If the quotation by Samuel Beckett “What I suddenly saw then was … clear to me at last the dark I have always struggled to keep under is in reality my most…” was continued by the English patient, he would have most likely finished the quotation with “ The most… desirable wish I have is to perfectly love you forever.” This quotation encompasses what the English patient is about. The Novel the English Patient is a romantic drama written by Michael Ondaatje. The English Patient takes place before and during the time of the Second World War. The story is told through a chain of flashbacks by the English Patient. He talks about his background, the people he knew and loved, and how the trials he faced lead him to the unbearable fate of being away from his love. The most important part of the quotation is how he wants to “love” Katharine “forever”. This is said and understood throughout the novel. The English Patient, Almasy, says to Caravaggio, “I feel in love” (Ondaatje 233). He is helplessly explaining that he loves her and although there were many things to make Katharine almost untouchable, he was very confident and convinced that he could win her heart. He says, “Knowing that I would eventually become her lover” (Ondaatje 233). He falls for Katharine, and wants to do anything he can to get her. Katharine is first introduced during the first flashback of the English Patient. She is shown climbing out of a plane with her husband, Geoffrey Clifton, as she first arrives to the desert. The English Patient said,” When I met Katharine she was married: “Clifton climbed out of plane and then, unexpected for we had planned the expedition with just him in mind, she emerged” (Ondaatje 229). This quotation explains the first encounter between Katharine and Almasy. The second part of the quotation talks about Katharine being a married woman. This is very significant because this is the very first and biggest obstacle Almasy runs into that disallows him to fulfill his deepest desire. What he desires most is said in his quotation; he says what he desires most is to “perfectly love” Katharine. The English Patient says, “We were the thin edge of a cult she had stumbled onto because of this marriage” (Ondaatje 231). As shown in the quotation, this dilemma is brought up more than once and is what exactly leads Katharine’s to breakup with Almasy. Katharine says, “We will never love each other again. We can never see each other again: “I think he will go mad. Do you understand?”(Ondaatje 157). At this point, Almasy is truly heart broken. Almasy says nothing, “abandoning the attempt to pull her within him” (Ondaatje 157). Ondaatje is trying to create the sad atmosphere of when two lovers part especially considering how madly in love with her he is. The indicated is meaningful because Ondaatje is describing the tension during that moment and the emotions of both characters. Just knowing her can’t have her makes him want her even more. Almasy doesn’t have much to say to convince her to stay because he knows she has already made up her mind to leave. By the end of the novel the two chronological phases are brought together and Ondaatje informs the reader that Almasy is the English Patient. It comes together when the English Patient starts talking about his story with Katharine. The reader realizes that the story of Almasy are actually flashbacks of the English Patient. Until the moment the English patient passes he is talking about how he wants and mourns for Katharine. Part of him not being able to fulfill this dream is why he wants her so bad. This is why an expected quotation from the English patient would be the “The most desirable wish I have is to perfectly love you forever.”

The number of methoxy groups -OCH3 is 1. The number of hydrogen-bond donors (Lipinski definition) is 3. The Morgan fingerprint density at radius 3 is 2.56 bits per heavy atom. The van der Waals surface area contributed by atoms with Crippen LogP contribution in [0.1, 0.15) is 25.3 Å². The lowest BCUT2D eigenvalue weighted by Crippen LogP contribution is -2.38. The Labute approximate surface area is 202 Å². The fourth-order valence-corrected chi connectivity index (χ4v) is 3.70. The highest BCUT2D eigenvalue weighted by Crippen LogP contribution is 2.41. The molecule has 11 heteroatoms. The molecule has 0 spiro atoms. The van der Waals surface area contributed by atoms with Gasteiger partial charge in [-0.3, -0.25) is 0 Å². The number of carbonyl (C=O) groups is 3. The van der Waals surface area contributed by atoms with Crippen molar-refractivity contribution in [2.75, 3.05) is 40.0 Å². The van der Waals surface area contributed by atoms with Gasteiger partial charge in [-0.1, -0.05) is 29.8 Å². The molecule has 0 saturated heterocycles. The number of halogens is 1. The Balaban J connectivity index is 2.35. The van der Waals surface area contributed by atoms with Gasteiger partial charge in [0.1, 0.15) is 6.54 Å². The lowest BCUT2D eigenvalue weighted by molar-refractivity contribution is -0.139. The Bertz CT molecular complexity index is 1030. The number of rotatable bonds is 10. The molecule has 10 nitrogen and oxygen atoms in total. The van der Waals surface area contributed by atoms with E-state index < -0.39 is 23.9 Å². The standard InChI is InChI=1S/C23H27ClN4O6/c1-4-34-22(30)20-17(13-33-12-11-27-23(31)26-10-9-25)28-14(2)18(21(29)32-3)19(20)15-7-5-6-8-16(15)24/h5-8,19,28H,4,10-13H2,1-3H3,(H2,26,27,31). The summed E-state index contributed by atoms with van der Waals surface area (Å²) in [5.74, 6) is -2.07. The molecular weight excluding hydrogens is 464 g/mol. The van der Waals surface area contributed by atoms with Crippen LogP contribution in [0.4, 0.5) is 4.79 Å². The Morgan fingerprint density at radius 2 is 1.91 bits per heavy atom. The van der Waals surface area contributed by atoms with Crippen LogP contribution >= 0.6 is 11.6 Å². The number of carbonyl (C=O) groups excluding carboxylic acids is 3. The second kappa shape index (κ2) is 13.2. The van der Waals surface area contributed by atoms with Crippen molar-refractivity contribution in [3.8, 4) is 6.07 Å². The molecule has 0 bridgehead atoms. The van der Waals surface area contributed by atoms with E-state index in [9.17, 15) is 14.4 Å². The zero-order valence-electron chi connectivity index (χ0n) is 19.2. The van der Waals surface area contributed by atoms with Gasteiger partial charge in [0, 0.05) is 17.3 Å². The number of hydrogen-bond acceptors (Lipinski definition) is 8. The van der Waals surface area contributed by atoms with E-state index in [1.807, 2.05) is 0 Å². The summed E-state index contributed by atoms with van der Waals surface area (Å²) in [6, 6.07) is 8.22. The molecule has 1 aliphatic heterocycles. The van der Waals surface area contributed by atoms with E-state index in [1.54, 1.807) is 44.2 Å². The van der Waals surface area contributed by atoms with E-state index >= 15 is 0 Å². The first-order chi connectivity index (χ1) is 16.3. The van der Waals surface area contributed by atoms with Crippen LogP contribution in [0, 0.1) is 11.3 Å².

22. John Cho
    Faith is key
    Ian McEwan’s novel, Atonement covers the main theme of forgiveness. The main character, Briony Tallis wants to amend her wrong. Robbie Turner, the person who was accused of rape by Briony, does not want to forgive her. Robbie feels the most unfaithful because he feels that he is untrustworthy, unreliable, and disloyal to the Tallis family.
    The Tallises’ not rejecting the idea of Robbie raping Lola, causes him to feel as if he is untrustworthy. After being accepted into the family as a young boy, Robbie is grateful for all the opportunities he has been given. Earlier in his life the Tallis family showed Robbie the trust they have in him by helping him through school, “Jack Tallis took the first step in an enduring patronage by paying for his uniform and textbooks” (McEwan 82). This shows that Jack trusts Robbie that he will succeed in life. Paying for his school demonstrates his faith in Robbie’s future. Welcoming him into the family and paying for his education displays Jack’s trust he once had.